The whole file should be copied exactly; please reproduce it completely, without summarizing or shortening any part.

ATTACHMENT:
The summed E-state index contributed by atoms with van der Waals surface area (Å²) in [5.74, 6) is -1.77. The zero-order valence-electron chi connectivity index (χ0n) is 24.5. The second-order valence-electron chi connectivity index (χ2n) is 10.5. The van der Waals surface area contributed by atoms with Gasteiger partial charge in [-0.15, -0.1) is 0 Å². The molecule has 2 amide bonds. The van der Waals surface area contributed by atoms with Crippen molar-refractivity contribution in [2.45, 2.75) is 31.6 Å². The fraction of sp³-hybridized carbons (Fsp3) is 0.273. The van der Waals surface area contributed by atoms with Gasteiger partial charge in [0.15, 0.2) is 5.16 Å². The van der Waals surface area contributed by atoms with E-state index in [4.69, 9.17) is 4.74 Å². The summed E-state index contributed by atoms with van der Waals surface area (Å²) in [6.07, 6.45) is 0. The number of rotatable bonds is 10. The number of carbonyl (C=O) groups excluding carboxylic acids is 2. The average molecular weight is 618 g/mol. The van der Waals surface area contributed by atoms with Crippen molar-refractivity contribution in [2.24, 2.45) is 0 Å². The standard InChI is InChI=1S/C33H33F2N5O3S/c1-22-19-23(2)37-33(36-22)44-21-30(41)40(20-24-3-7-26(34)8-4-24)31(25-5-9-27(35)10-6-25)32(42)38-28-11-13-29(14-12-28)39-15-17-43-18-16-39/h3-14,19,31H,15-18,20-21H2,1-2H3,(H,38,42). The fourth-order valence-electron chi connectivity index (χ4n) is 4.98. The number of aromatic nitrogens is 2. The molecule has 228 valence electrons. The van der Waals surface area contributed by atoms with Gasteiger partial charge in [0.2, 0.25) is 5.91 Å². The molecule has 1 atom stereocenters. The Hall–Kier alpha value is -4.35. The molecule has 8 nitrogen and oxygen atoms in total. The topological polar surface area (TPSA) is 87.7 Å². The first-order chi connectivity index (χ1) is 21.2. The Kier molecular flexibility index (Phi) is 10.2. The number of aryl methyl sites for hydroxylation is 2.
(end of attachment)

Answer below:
The summed E-state index contributed by atoms with van der Waals surface area (Å²) in [5.74, 6) is -1.77. The zero-order valence-electron chi connectivity index (χ0n) is 24.5. The second-order valence-electron chi connectivity index (χ2n) is 10.5. The van der Waals surface area contributed by atoms with Gasteiger partial charge in [-0.15, -0.1) is 0 Å². The molecule has 2 amide bonds. The van der Waals surface area contributed by atoms with Crippen molar-refractivity contribution in [2.45, 2.75) is 31.6 Å². The fraction of sp³-hybridized carbons (Fsp3) is 0.273. The van der Waals surface area contributed by atoms with Gasteiger partial charge in [0.15, 0.2) is 5.16 Å². The van der Waals surface area contributed by atoms with E-state index in [4.69, 9.17) is 4.74 Å². The summed E-state index contributed by atoms with van der Waals surface area (Å²) in [6.07, 6.45) is 0. The number of rotatable bonds is 10. The number of carbonyl (C=O) groups excluding carboxylic acids is 2. The average molecular weight is 618 g/mol. The van der Waals surface area contributed by atoms with Crippen molar-refractivity contribution in [2.24, 2.45) is 0 Å². The standard InChI is InChI=1S/C33H33F2N5O3S/c1-22-19-23(2)37-33(36-22)44-21-30(41)40(20-24-3-7-26(34)8-4-24)31(25-5-9-27(35)10-6-25)32(42)38-28-11-13-29(14-12-28)39-15-17-43-18-16-39/h3-14,19,31H,15-18,20-21H2,1-2H3,(H,38,42). The fourth-order valence-electron chi connectivity index (χ4n) is 4.98. The number of aromatic nitrogens is 2. The molecule has 228 valence electrons. The van der Waals surface area contributed by atoms with Gasteiger partial charge in [0.2, 0.25) is 5.91 Å². The molecule has 1 atom stereocenters. The Hall–Kier alpha value is -4.35. The molecule has 8 nitrogen and oxygen atoms in total. The topological polar surface area (TPSA) is 87.7 Å². The first-order chi connectivity index (χ1) is 21.2. The Kier molecular flexibility index (Phi) is 10.2. The number of aryl methyl sites for hydroxylation is 2.